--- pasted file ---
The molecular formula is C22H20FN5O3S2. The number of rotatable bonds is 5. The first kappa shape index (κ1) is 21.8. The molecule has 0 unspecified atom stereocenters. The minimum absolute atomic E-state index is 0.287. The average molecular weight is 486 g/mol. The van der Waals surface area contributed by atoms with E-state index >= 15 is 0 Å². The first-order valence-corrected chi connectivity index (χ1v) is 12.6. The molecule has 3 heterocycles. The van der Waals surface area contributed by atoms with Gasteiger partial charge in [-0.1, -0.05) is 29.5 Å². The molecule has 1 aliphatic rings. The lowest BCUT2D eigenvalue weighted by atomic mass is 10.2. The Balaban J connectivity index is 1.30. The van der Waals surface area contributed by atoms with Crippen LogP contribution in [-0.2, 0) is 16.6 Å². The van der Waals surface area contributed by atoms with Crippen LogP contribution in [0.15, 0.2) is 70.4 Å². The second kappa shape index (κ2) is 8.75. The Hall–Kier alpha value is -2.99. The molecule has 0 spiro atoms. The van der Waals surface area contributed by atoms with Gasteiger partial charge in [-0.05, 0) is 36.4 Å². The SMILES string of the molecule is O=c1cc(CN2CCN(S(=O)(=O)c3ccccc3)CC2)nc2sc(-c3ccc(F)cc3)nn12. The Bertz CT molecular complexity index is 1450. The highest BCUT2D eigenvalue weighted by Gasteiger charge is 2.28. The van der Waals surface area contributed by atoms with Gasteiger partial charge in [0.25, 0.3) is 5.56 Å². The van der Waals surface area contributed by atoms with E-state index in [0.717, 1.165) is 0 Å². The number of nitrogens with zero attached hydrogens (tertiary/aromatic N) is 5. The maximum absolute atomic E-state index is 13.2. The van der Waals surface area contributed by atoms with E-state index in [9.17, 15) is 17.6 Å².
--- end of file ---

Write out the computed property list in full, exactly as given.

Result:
The molecular formula is C22H20FN5O3S2. The number of rotatable bonds is 5. The first kappa shape index (κ1) is 21.8. The molecule has 0 unspecified atom stereocenters. The minimum absolute atomic E-state index is 0.287. The average molecular weight is 486 g/mol. The van der Waals surface area contributed by atoms with E-state index >= 15 is 0 Å². The first-order valence-corrected chi connectivity index (χ1v) is 12.6. The molecule has 3 heterocycles. The van der Waals surface area contributed by atoms with Gasteiger partial charge in [-0.1, -0.05) is 29.5 Å². The molecule has 1 aliphatic rings. The lowest BCUT2D eigenvalue weighted by atomic mass is 10.2. The Balaban J connectivity index is 1.30. The van der Waals surface area contributed by atoms with Crippen LogP contribution in [-0.2, 0) is 16.6 Å². The van der Waals surface area contributed by atoms with Crippen LogP contribution in [0.15, 0.2) is 70.4 Å². The second kappa shape index (κ2) is 8.75. The Hall–Kier alpha value is -2.99. The molecule has 0 spiro atoms. The van der Waals surface area contributed by atoms with Gasteiger partial charge in [-0.05, 0) is 36.4 Å². The SMILES string of the molecule is O=c1cc(CN2CCN(S(=O)(=O)c3ccccc3)CC2)nc2sc(-c3ccc(F)cc3)nn12. The Bertz CT molecular complexity index is 1450. The highest BCUT2D eigenvalue weighted by Gasteiger charge is 2.28. The van der Waals surface area contributed by atoms with Gasteiger partial charge in [0.25, 0.3) is 5.56 Å². The van der Waals surface area contributed by atoms with E-state index in [0.717, 1.165) is 0 Å². The number of nitrogens with zero attached hydrogens (tertiary/aromatic N) is 5. The maximum absolute atomic E-state index is 13.2. The van der Waals surface area contributed by atoms with E-state index in [9.17, 15) is 17.6 Å².